COLLEGE PARK -- Garfield Smith came to the University of Maryland from Coffeyville (Kan.) Junior College before this season with a reputation for offense. That assessment, and Smith's performance, proved nearly perfect last night.
Smith, a 6-foot-6 junior forward, kept the Terrapins in their game against Southern Cal when guards Walt Williams and Matt Roe were struggling to find their shots. Smith continued to hit his, and it resulted in a 72-59 victory before 10,110 at Cole Field House.
Williams led the Terps with his second-straight 20-point game, including 16 in the second half, but Smith's offense and Vince Broadnax's defense proved to be the difference for Maryland (2-0).
"All my shots were open, and I was just trying to shoot," said Smith, who hit his first nine shots before being blocked late in the game. "I think I can shoot a little bit."
Smith, who is a deceptively strong 225 pounds, also can rebound a little. Shooting is something he learned to do back home in the Bronx, but going to the boards is a recently acquired trait.
As Smith put it: "The coaches are on my butt, saying I'd better get some rebounds. [Assistant] coach [Billy] Hahn gave me a little lecture at halftime, a man-to-man talk."
Smith, who had three rebounds in the first half, finished with 12. Maryland's undersized front line took over the boards in the second half, with Cedric Lewis collecting a career-high 14 rebounds and Broadnax finishing with nine.
"We don't have a lot of height, but we have a lot of heart," said Roe, who finished with 16 points.
Said Maryland coach Gary Williams: "I really like our team in terms of their effort. We found something to play for and some reserve to get us going. I'm really proud of these guys. A lot of people asked us what we were playing for this year. Well, we were playing for tonight."
Maryland, which can't go to postseason tournaments for two years because of National Collegiate Athletic Association sanctions, played well down the stretch, going on a 17-6 run to break open the game. And the Trojans (1-1) just seemed to tire out.
With Maryland trailing, 42-40, early in the second half, Williams and Roe began to find their range, Lewis and Smith began to crash the boards and the combination of Broadnax and Kevin McLinton tired out Southern Cal's shooting star, Harold Miner.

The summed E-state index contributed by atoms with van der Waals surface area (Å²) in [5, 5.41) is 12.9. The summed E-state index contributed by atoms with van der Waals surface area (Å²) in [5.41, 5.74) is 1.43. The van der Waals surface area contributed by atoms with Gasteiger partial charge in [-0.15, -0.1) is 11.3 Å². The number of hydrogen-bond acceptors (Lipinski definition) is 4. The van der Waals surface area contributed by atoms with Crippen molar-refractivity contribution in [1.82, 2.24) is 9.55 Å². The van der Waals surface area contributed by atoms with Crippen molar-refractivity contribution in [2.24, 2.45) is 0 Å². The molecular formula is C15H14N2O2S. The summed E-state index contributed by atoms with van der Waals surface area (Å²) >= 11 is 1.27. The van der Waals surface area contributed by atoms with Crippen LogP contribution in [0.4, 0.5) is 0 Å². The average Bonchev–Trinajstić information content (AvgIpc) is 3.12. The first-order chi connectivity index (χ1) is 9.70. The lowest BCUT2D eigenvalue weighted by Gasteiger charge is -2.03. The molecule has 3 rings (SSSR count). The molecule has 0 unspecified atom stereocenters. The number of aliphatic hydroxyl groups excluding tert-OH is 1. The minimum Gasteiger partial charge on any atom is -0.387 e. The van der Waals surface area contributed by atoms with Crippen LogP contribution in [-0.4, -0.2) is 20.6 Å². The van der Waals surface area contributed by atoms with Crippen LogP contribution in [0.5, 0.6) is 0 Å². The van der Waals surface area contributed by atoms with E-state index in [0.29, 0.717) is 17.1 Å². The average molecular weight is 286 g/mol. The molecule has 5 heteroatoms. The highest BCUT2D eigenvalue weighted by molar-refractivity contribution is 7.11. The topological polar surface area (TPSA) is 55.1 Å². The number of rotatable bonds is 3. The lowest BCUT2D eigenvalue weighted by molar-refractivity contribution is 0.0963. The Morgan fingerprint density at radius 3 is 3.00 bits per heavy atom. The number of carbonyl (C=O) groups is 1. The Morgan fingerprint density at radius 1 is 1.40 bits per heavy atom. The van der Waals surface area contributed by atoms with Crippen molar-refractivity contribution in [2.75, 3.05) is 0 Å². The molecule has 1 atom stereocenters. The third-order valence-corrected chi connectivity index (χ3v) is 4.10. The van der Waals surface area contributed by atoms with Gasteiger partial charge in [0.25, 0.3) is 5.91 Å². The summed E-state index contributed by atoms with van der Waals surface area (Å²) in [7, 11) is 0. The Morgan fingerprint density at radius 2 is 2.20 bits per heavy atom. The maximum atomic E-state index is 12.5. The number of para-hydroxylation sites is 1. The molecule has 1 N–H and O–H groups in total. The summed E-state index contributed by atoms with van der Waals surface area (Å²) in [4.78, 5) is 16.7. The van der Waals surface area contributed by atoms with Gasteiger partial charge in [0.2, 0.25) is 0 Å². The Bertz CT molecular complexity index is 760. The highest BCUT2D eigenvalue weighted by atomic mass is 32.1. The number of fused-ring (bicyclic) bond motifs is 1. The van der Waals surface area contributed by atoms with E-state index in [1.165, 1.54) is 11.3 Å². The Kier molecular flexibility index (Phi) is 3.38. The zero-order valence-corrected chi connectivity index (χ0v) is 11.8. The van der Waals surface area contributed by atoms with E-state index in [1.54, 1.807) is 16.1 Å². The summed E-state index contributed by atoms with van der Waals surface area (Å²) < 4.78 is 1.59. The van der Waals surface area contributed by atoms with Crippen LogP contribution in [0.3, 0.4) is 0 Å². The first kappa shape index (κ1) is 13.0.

"In that stretch, I felt that we didn't take good shots," said Southern Cal coach George Raveling, whose team shot 27 of 70 from the field, including 10 of 20 by Miner. "I thought Lewis was a big factor."
Said Gary Williams: "Cedric Lewis is one of the best defensive players around, but he doesn't get a lot of credit because he's judged on other things. He's the strength of our defense."
And considering the depth of Maryland's offensive talents, the Terps will need some defense to win a few games this season. That, too, is something Smith is first learning about.
Consider that Smith went to four different high schools, playing only one year, and then took his game to Coffeyville. Though his team played more defense than most junior colleges, it didn't prepare him for his first few practices at Maryland.
"It was intense," said Smith.
Said Gary Williams: "I think the other players really helped Garfield along. They tell him, 'Don't do anything crazy.' "
The craziest thing Smith might have done last night was to finish 9-for-9. Though many at the game didn't think he missed a shot, it was probably better that one of his was blocked.
Had he finished nine of nine, Smith would have erased the record of four other Maryland players who had shot 8-for-8, including one prominent alum named Gary Williams.
"If I had known he was going for the record, I would've yanked him," said Williams, who as a senior had a perfect game against another USC -- South Carolina -- in 1967.
Williams was only kidding. After all, Maryland needs all the offense it can get.
NOTES: Maryland will play at West Virginia on Saturday, then takes on Boston College in Richmond, Va., on Monday in the ACC-Big East Challenge. . . . Lewis has 13 blocked shots.